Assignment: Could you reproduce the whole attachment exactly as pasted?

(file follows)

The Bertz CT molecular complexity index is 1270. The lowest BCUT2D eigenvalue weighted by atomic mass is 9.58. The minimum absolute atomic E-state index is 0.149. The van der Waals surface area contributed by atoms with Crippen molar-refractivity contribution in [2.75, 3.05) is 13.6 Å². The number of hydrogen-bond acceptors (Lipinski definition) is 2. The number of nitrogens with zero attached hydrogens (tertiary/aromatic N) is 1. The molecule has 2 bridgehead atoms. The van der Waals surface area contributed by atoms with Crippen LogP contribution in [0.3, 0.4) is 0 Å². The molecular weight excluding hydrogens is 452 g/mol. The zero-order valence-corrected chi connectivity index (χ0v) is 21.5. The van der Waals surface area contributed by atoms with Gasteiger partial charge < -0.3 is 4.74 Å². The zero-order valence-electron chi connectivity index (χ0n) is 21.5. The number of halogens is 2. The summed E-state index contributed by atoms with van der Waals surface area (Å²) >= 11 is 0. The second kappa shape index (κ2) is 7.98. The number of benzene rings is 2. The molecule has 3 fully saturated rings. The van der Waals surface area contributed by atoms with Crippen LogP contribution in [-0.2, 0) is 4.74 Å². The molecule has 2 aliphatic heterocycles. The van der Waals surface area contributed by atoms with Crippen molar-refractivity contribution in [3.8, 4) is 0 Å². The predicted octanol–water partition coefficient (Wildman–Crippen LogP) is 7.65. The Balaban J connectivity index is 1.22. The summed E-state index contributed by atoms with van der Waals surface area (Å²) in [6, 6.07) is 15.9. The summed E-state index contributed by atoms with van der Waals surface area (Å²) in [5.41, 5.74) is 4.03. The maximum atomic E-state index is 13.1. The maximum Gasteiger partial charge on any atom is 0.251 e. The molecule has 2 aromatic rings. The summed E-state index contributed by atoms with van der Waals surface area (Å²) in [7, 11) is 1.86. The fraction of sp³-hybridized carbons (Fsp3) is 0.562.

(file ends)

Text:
The Bertz CT molecular complexity index is 1270. The lowest BCUT2D eigenvalue weighted by atomic mass is 9.58. The minimum absolute atomic E-state index is 0.149. The van der Waals surface area contributed by atoms with Crippen molar-refractivity contribution in [2.75, 3.05) is 13.6 Å². The number of hydrogen-bond acceptors (Lipinski definition) is 2. The number of nitrogens with zero attached hydrogens (tertiary/aromatic N) is 1. The molecule has 2 bridgehead atoms. The van der Waals surface area contributed by atoms with Crippen LogP contribution in [0.3, 0.4) is 0 Å². The molecular weight excluding hydrogens is 452 g/mol. The zero-order valence-corrected chi connectivity index (χ0v) is 21.5. The van der Waals surface area contributed by atoms with Gasteiger partial charge < -0.3 is 4.74 Å². The zero-order valence-electron chi connectivity index (χ0n) is 21.5. The number of halogens is 2. The summed E-state index contributed by atoms with van der Waals surface area (Å²) >= 11 is 0. The second kappa shape index (κ2) is 7.98. The number of benzene rings is 2. The molecule has 3 fully saturated rings. The van der Waals surface area contributed by atoms with Crippen LogP contribution in [-0.2, 0) is 4.74 Å². The molecule has 2 aliphatic heterocycles. The van der Waals surface area contributed by atoms with Crippen molar-refractivity contribution in [3.8, 4) is 0 Å². The predicted octanol–water partition coefficient (Wildman–Crippen LogP) is 7.65. The Balaban J connectivity index is 1.22. The summed E-state index contributed by atoms with van der Waals surface area (Å²) in [6, 6.07) is 15.9. The summed E-state index contributed by atoms with van der Waals surface area (Å²) in [5.41, 5.74) is 4.03. The maximum atomic E-state index is 13.1. The maximum Gasteiger partial charge on any atom is 0.251 e. The molecule has 2 aromatic rings. The summed E-state index contributed by atoms with van der Waals surface area (Å²) in [7, 11) is 1.86. The fraction of sp³-hybridized carbons (Fsp3) is 0.562.